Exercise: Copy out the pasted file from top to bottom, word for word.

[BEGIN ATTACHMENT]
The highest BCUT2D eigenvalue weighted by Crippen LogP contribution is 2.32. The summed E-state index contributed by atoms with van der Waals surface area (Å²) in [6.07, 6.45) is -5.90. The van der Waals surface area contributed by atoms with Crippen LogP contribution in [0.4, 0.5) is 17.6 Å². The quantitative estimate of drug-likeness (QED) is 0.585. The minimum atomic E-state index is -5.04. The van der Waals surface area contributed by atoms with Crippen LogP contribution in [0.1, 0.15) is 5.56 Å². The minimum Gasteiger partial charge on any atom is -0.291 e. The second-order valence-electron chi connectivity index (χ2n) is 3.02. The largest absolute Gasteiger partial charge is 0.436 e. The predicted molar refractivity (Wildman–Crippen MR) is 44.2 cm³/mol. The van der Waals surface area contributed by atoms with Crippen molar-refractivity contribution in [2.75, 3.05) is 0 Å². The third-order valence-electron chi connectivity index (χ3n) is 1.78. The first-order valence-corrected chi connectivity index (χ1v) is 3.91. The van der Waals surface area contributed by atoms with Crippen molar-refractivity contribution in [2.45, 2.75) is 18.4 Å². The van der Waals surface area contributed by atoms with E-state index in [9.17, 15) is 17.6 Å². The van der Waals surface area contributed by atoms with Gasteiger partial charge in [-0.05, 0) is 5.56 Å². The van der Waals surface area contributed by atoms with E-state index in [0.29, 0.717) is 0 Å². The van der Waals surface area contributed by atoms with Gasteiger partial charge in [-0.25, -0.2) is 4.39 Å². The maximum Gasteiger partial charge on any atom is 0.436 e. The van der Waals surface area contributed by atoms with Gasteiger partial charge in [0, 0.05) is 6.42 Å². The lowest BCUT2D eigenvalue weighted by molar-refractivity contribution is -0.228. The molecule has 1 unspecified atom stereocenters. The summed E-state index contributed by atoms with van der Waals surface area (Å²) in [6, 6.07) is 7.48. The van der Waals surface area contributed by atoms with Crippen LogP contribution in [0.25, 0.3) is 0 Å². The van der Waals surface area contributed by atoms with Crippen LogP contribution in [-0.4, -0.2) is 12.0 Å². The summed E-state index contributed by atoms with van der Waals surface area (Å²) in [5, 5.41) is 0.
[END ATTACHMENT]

The highest BCUT2D eigenvalue weighted by Crippen LogP contribution is 2.32. The summed E-state index contributed by atoms with van der Waals surface area (Å²) in [6.07, 6.45) is -5.90. The van der Waals surface area contributed by atoms with Crippen LogP contribution in [0.4, 0.5) is 17.6 Å². The quantitative estimate of drug-likeness (QED) is 0.585. The minimum atomic E-state index is -5.04. The van der Waals surface area contributed by atoms with Crippen LogP contribution in [0.1, 0.15) is 5.56 Å². The minimum Gasteiger partial charge on any atom is -0.291 e. The second-order valence-electron chi connectivity index (χ2n) is 3.02. The largest absolute Gasteiger partial charge is 0.436 e. The predicted molar refractivity (Wildman–Crippen MR) is 44.2 cm³/mol. The van der Waals surface area contributed by atoms with Crippen molar-refractivity contribution in [2.75, 3.05) is 0 Å². The third-order valence-electron chi connectivity index (χ3n) is 1.78. The first-order valence-corrected chi connectivity index (χ1v) is 3.91. The van der Waals surface area contributed by atoms with Crippen molar-refractivity contribution in [2.45, 2.75) is 18.4 Å². The van der Waals surface area contributed by atoms with E-state index in [9.17, 15) is 17.6 Å². The van der Waals surface area contributed by atoms with Gasteiger partial charge in [-0.05, 0) is 5.56 Å². The van der Waals surface area contributed by atoms with E-state index in [0.29, 0.717) is 0 Å². The van der Waals surface area contributed by atoms with Gasteiger partial charge in [-0.25, -0.2) is 4.39 Å². The maximum Gasteiger partial charge on any atom is 0.436 e. The van der Waals surface area contributed by atoms with Gasteiger partial charge in [0, 0.05) is 6.42 Å². The lowest BCUT2D eigenvalue weighted by molar-refractivity contribution is -0.228. The molecule has 1 unspecified atom stereocenters. The summed E-state index contributed by atoms with van der Waals surface area (Å²) in [6, 6.07) is 7.48. The van der Waals surface area contributed by atoms with Crippen LogP contribution in [0.25, 0.3) is 0 Å². The van der Waals surface area contributed by atoms with Crippen LogP contribution in [-0.4, -0.2) is 12.0 Å². The summed E-state index contributed by atoms with van der Waals surface area (Å²) in [5, 5.41) is 0.